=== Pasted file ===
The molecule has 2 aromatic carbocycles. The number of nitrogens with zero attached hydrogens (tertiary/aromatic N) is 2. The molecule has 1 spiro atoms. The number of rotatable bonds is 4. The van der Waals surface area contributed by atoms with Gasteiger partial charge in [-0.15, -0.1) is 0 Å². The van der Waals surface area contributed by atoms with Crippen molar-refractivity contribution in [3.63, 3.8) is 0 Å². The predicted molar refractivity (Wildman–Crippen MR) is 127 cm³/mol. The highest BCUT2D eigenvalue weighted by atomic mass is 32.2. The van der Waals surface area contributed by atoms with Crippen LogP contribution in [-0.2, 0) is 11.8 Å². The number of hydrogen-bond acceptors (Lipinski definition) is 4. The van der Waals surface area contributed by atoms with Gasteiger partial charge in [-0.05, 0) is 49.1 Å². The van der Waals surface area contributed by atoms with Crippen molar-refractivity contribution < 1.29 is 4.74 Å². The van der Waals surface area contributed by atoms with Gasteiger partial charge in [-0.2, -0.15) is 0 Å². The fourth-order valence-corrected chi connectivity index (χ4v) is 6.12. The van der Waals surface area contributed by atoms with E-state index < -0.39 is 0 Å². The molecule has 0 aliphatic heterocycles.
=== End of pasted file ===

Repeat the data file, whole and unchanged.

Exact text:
The molecule has 2 aromatic carbocycles. The number of nitrogens with zero attached hydrogens (tertiary/aromatic N) is 2. The molecule has 1 spiro atoms. The number of rotatable bonds is 4. The van der Waals surface area contributed by atoms with Gasteiger partial charge in [-0.15, -0.1) is 0 Å². The van der Waals surface area contributed by atoms with Crippen molar-refractivity contribution in [3.63, 3.8) is 0 Å². The predicted molar refractivity (Wildman–Crippen MR) is 127 cm³/mol. The highest BCUT2D eigenvalue weighted by atomic mass is 32.2. The van der Waals surface area contributed by atoms with Crippen LogP contribution in [-0.2, 0) is 11.8 Å². The number of hydrogen-bond acceptors (Lipinski definition) is 4. The van der Waals surface area contributed by atoms with Gasteiger partial charge in [-0.05, 0) is 49.1 Å². The van der Waals surface area contributed by atoms with Crippen molar-refractivity contribution < 1.29 is 4.74 Å². The van der Waals surface area contributed by atoms with Gasteiger partial charge in [-0.2, -0.15) is 0 Å². The fourth-order valence-corrected chi connectivity index (χ4v) is 6.12. The van der Waals surface area contributed by atoms with E-state index < -0.39 is 0 Å². The molecule has 0 aliphatic heterocycles.